What is a rule of inductive inference? I'm not looking for any examples, but for definitions - what makes the logical form of an inductive argument a rule of inductive inference?
Inductive reasoning, in the broad sense of the term, is usually understood to differ from deductive reasoning in that the premises of a cogent argument support the conclusion without entailing it. In practice, it is difficult to spell out just what this involves.
Some accounts see an inductively strong argument as one of partial entailment. The problem here is to explain what a degree of entailment amounts to. Many take a probabilistic turn and claim that the truth of the premises of an inductively strong argument renders the conclusion probable, or at least more probable than it would be without them. This makes sense in the context of an epistemic understanding of probability as a degree of rational belief.
But we are still left with the problem of whether there are any general formal rules that would count as rules of inductive inference. Rudolf Carnap attempted to set out a general formal theory of inductive logic, but it has been widely criticised. Many modern approaches treat inductive reasoning as something that can only proceed piecemeal for particular subject areas by reference to background facts and assumptions. Others appeal to some general heuristics but do not attempt to codify these as formal rules.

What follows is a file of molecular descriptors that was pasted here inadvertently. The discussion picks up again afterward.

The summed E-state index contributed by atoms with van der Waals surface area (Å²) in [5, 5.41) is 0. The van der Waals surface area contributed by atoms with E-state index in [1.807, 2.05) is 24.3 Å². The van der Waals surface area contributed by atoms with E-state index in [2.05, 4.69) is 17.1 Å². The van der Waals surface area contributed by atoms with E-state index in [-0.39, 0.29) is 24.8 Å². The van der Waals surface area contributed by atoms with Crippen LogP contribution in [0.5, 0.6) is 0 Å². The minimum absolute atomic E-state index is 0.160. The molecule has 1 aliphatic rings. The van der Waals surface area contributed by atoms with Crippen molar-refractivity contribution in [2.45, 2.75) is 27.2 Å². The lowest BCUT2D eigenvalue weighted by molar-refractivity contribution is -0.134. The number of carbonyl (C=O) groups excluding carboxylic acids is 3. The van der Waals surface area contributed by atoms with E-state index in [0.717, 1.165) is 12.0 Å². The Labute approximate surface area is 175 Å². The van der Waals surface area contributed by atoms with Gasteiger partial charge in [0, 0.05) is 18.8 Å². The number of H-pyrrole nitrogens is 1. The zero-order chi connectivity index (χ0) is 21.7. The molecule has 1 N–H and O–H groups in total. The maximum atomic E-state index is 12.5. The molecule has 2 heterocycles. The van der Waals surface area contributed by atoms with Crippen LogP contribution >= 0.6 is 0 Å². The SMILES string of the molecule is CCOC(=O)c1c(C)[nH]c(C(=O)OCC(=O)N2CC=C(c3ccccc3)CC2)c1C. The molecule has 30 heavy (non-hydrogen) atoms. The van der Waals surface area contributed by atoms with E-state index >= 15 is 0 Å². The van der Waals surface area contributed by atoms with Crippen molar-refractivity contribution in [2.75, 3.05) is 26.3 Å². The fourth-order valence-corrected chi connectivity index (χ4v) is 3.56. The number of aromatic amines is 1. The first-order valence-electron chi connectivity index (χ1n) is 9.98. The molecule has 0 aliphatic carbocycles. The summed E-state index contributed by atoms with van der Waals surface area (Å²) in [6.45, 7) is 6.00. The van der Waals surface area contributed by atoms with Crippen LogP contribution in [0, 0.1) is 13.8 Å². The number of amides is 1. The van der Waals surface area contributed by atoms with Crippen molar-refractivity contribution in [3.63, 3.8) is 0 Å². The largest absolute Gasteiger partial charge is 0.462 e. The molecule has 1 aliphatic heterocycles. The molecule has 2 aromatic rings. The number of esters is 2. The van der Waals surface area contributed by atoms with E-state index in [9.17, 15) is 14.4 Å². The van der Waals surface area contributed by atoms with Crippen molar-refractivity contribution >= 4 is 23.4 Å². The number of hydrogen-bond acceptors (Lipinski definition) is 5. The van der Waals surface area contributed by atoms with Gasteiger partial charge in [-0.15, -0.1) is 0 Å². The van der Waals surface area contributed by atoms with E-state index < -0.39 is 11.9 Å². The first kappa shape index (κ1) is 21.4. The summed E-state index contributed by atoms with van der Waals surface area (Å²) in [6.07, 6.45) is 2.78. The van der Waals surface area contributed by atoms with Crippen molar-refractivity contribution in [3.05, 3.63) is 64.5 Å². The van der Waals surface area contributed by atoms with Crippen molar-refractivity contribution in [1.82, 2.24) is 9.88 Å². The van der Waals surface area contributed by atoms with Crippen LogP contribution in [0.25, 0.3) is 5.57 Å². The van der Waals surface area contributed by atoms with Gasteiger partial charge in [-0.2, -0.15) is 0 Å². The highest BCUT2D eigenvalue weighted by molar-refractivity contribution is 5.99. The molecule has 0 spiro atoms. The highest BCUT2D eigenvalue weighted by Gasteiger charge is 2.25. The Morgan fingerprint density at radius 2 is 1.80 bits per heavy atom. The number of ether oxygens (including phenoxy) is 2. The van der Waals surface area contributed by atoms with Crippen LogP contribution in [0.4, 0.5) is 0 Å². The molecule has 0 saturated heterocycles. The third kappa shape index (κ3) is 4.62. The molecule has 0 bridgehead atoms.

Bayesian conditioning is often used in practice as a way to express the probability of a hypothesis given some data. But it also has its issues. Strictly speaking, Bayesianism does not tell us the probability of a proposition given the evidence, but only how to update a prior probability to a posterior one. It is a separate question as to where our priors come from. Also, often we do not know the probability of the evidence term, so the Bayesian updating formula is frequently used in its ratio form and tells us only whether some given evidence tends to support one hypothesis relative to another rival one. This means it is not telling us in any absolute sense how probable a hypothesis is given the evidence.
There are some algorithms for generating probabilities and rules from data: everything from Laplace's Rule of Succession to decision tree algorithms such as C4.5 to approximations to Solomonoff induction. But these are often quite specific in terms of their range of applicability and are sometimes not much more than ways to adjust parameters in a model. Beyond that, there are artificial intelligence applications that use machine learning techniques to generate hypotheses and test them against data. These can be described as inductive, but they do not simplify down into straightforward rules of inductive inference.